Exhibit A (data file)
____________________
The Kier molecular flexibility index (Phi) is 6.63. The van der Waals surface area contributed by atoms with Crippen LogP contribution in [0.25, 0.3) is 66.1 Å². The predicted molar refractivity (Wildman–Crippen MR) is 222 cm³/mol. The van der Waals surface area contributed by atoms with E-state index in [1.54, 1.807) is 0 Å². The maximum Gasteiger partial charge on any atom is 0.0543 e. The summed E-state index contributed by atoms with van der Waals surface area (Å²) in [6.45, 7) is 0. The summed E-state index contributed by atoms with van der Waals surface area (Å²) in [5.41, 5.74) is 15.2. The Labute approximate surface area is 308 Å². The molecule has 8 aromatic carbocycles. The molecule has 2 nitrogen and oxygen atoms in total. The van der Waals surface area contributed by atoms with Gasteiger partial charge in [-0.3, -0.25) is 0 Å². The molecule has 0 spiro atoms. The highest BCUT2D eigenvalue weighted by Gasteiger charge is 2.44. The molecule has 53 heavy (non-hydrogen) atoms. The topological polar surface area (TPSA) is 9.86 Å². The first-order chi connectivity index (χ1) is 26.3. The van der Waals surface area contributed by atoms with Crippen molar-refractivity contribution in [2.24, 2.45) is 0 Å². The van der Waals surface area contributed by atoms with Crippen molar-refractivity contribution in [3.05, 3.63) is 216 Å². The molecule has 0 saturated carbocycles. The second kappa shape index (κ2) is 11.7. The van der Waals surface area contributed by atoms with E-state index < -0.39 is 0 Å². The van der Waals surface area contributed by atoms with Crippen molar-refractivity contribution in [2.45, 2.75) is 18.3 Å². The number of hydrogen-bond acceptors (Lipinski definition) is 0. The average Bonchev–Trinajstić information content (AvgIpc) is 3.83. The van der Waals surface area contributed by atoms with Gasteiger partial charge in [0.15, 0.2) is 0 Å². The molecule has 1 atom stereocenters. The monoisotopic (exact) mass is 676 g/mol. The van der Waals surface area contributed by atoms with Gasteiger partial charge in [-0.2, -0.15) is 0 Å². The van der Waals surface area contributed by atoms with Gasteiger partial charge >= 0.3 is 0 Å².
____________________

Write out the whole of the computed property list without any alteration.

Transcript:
The Kier molecular flexibility index (Phi) is 6.63. The van der Waals surface area contributed by atoms with Crippen LogP contribution in [0.25, 0.3) is 66.1 Å². The predicted molar refractivity (Wildman–Crippen MR) is 222 cm³/mol. The van der Waals surface area contributed by atoms with E-state index in [1.54, 1.807) is 0 Å². The maximum Gasteiger partial charge on any atom is 0.0543 e. The summed E-state index contributed by atoms with van der Waals surface area (Å²) in [6.45, 7) is 0. The summed E-state index contributed by atoms with van der Waals surface area (Å²) in [5.41, 5.74) is 15.2. The Labute approximate surface area is 308 Å². The molecule has 8 aromatic carbocycles. The molecule has 2 nitrogen and oxygen atoms in total. The van der Waals surface area contributed by atoms with Gasteiger partial charge in [-0.3, -0.25) is 0 Å². The molecule has 0 spiro atoms. The highest BCUT2D eigenvalue weighted by Gasteiger charge is 2.44. The molecule has 53 heavy (non-hydrogen) atoms. The topological polar surface area (TPSA) is 9.86 Å². The first-order chi connectivity index (χ1) is 26.3. The van der Waals surface area contributed by atoms with Crippen molar-refractivity contribution in [2.24, 2.45) is 0 Å². The van der Waals surface area contributed by atoms with Crippen molar-refractivity contribution in [3.05, 3.63) is 216 Å². The molecule has 0 saturated carbocycles. The second kappa shape index (κ2) is 11.7. The van der Waals surface area contributed by atoms with E-state index < -0.39 is 0 Å². The van der Waals surface area contributed by atoms with Crippen molar-refractivity contribution in [2.45, 2.75) is 18.3 Å². The number of hydrogen-bond acceptors (Lipinski definition) is 0. The average Bonchev–Trinajstić information content (AvgIpc) is 3.83. The van der Waals surface area contributed by atoms with Gasteiger partial charge in [0.15, 0.2) is 0 Å². The molecule has 1 atom stereocenters. The monoisotopic (exact) mass is 676 g/mol. The van der Waals surface area contributed by atoms with Gasteiger partial charge in [-0.2, -0.15) is 0 Å². The van der Waals surface area contributed by atoms with Gasteiger partial charge >= 0.3 is 0 Å².